1 - Lalla Ward
This is probably what started all those people thinking a female Doctor might actually work. While Tom goes off on one for much of the story,Lalla ends up being a better Doctor than several actors who've actually played him. Wonderful only begins to describe Lalla in this story. I'd go on, but I think there's a 2Mb limit on e-mail size here.
2 - Malcolm Terris' Underpants
Add a sense of realism much more effective than many Virgin / BBC novels. Who is to say that future space-fabrics won't be subject to the same flaws as today's. His trousers splitting to reveal his underpants only serves to highlight Skonnos' problems of inadequate resources and failing technology. No doubt part of the bargain was that the Nimon would supply nice stretchy jogging bottoms or something to prevent embarrassing trouser splittage.
3 - The Cheap Sets
Again, these only serve to enhance the idea that the Skonnon empire is inadequate and failing. Alright, it maybe wasn't deliberate, but it works for me.
4 - Straightforward Storytelling
Much as I enjoy some of the McCoy stories, I'd rather have a story I don't have to videotape and playback half-a-dozen times to figure out what the flip's going on thankyouverymuch.
5 - Science!
Yes, those of you who joined with S18 onwards may not have heard about this. Science! (the exclamation mark is important) is Johnny Ball. Science! is Patrick Moore. Science! is fun! Science! is not trying to teach viewers things, checking the feasibility of plot devices or anything. None of Christopher H. Bidmead's mathematical nonsense inspired me to learn anything (although I got straight A's on my O-levels, so it may have had some effect) whereas S17 made me want to find out about neutron stars, the origin of life and stuff. I didn't know what a black hole was, but I knew the Nimon used them to travel, which sounded cool and between this and Disney's The Black Hole I was hooked on the subject. Just think about it, the Nimon artificially create black holes, just to use as some sort of taxi service! How cool is that?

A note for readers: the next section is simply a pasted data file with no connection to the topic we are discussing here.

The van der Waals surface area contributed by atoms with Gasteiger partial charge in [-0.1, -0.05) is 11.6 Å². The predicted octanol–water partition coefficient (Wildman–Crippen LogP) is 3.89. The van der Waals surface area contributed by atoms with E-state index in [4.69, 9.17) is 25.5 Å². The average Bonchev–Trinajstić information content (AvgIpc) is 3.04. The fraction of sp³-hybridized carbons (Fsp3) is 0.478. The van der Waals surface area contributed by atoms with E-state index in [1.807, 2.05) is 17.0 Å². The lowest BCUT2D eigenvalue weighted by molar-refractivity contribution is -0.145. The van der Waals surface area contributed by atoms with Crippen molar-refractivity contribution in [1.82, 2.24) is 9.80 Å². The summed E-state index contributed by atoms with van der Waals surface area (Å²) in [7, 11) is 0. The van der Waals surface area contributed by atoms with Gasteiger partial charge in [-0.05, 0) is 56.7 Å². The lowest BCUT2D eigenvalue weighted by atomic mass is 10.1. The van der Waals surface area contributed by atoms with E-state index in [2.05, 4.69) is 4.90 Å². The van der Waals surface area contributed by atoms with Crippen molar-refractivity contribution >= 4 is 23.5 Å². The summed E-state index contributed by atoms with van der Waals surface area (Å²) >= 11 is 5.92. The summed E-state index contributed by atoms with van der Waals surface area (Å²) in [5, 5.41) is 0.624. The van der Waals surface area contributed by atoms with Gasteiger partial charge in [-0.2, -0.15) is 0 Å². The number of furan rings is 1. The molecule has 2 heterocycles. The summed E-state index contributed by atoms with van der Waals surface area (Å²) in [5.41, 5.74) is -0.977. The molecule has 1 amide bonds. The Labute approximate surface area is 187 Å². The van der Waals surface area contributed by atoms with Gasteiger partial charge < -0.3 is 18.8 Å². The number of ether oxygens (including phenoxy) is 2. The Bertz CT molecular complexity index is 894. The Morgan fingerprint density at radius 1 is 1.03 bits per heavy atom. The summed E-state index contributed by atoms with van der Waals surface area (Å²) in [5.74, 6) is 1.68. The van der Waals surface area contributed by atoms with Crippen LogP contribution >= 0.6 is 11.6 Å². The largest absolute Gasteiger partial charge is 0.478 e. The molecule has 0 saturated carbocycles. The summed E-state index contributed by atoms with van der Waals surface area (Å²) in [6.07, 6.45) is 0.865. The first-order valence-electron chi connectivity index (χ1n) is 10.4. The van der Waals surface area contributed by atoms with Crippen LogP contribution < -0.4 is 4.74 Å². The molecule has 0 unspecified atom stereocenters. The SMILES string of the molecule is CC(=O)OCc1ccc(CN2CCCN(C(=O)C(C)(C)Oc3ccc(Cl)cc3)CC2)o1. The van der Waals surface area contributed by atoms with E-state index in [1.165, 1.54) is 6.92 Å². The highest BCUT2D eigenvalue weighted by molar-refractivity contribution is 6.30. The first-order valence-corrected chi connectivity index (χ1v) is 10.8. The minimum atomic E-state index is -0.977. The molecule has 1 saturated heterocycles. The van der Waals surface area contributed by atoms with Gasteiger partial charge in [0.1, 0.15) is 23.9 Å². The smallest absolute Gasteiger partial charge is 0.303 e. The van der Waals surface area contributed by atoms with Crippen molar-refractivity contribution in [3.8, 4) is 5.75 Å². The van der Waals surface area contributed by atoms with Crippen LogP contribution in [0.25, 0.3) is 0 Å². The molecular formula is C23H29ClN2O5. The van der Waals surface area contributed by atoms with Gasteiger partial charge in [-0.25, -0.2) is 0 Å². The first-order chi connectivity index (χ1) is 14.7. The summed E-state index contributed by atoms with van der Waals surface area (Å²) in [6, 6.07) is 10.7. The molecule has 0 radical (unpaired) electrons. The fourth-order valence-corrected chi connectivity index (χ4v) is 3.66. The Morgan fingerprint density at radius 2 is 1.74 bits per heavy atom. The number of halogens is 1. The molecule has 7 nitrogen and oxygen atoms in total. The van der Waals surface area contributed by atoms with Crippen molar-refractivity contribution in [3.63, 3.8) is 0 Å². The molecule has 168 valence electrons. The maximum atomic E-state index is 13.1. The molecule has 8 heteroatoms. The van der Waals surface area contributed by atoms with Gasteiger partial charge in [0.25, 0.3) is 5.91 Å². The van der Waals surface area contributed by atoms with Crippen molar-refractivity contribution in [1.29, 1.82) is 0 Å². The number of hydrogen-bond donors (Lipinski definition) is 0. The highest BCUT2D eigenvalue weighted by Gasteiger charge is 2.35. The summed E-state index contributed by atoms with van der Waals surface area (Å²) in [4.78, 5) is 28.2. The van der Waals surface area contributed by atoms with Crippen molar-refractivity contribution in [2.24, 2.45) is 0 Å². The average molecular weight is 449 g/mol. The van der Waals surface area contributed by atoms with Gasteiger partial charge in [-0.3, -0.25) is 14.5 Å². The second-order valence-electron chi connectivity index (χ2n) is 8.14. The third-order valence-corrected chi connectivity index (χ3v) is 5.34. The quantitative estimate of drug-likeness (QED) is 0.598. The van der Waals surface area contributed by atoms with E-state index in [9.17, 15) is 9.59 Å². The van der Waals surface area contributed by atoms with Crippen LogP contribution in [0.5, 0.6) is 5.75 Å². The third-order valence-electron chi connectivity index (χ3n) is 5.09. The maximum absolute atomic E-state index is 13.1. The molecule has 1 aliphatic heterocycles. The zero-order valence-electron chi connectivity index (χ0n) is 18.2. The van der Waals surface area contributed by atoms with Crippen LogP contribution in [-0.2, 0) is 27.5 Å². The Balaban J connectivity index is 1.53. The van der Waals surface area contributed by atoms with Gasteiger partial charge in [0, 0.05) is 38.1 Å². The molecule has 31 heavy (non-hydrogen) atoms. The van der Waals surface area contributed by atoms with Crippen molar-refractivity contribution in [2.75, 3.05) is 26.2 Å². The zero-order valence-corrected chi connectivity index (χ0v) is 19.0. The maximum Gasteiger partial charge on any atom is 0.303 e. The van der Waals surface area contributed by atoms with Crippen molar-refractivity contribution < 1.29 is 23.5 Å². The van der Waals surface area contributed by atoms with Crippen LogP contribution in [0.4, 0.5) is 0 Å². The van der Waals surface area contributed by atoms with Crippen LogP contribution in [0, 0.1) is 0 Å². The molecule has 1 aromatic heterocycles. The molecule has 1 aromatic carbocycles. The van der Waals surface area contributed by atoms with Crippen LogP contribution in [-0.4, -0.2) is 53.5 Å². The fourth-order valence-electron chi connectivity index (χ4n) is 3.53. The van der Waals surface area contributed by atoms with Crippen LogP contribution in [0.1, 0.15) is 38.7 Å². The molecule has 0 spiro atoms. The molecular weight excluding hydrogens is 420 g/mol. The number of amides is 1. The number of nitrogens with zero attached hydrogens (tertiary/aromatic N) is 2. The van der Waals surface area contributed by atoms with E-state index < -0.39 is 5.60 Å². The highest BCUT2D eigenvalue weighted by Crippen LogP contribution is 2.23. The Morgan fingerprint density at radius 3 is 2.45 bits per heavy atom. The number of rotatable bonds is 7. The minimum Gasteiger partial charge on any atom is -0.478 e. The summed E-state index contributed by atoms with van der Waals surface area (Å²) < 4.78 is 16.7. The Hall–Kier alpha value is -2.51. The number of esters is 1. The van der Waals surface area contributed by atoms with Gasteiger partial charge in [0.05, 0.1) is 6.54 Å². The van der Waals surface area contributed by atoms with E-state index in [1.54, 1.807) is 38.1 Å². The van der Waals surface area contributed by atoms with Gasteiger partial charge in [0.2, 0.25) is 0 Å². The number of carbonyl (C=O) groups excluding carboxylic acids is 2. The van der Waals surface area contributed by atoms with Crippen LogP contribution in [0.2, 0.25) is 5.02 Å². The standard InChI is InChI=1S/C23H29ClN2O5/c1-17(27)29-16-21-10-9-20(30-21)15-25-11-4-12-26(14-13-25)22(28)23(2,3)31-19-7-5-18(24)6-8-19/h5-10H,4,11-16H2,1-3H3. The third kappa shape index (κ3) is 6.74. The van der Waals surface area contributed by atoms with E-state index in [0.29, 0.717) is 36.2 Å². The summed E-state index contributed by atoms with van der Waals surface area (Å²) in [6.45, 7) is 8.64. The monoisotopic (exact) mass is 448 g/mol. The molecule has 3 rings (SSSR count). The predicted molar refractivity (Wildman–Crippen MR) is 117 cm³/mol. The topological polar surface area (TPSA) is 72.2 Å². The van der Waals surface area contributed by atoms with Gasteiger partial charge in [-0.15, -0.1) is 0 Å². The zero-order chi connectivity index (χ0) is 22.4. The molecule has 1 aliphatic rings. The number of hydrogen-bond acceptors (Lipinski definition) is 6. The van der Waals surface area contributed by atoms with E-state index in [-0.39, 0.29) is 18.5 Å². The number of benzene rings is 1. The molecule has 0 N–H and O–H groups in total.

6 - Humour
Something sadly lacking in most of the eighties (the years, not the book, although it's not exactly a laugh riot either) is humour. From the repeated shouts of "Weakling scum!", to "Threeee, thrreeee niiimoooonsss", from "Later, you will be questioned, tortured and killed" "Well I hope you get it in the right order." to "Lord Nimon! Looorrrd Niiiiimoooon! It is I! Soldeeeeeed!" you're never without a smile on your face. Unlike, say Terminus or Earthshock (although part one's "I'm going down" "I'll tell them you're coming" never fails to raise a titter.
7 - Tom
No explanation needed really. He's off on one. Definitely.
8 - Graham Crowden
What can I say. This surpasses badness and turns into hugely enjoyable, something which Paul Darrow didn't quite manage in Timelash. He is the archetypical mad scientist of the sort usually found in trashy 1950's US B-Movies. But somehow, it's not only appropriate, but it works, as he becomes more and more unhinged, until by the end, all he can do when he's about to shuffle off this mortal coil is have a laugh.
9 - Viewing Figures
The Horns Of Nimon - average audience 8.75 million
The Leisure Hive - average audience 5.1 million
10 - Those Titles, that music...
Alright, if Shada had been finished, it would have been the last to have the definitive way to start Doctor Who. That version of the music and those Tom Baker time-tunnel titles are like the Hallelujah Chorus to me. They scream out "Let Me Entertain You!" and even now, twenty-five years since I first saw them, they send a shiver down my spine.
Anyway, there you go. That's why I LOVE Horns Of Nimon. The only ways it could be improved would be Lalla stripping off and a guest appearance by Yartek, leader of the alien Voord. Why have the BBC not released this classic piece of Who on video? Write to them now!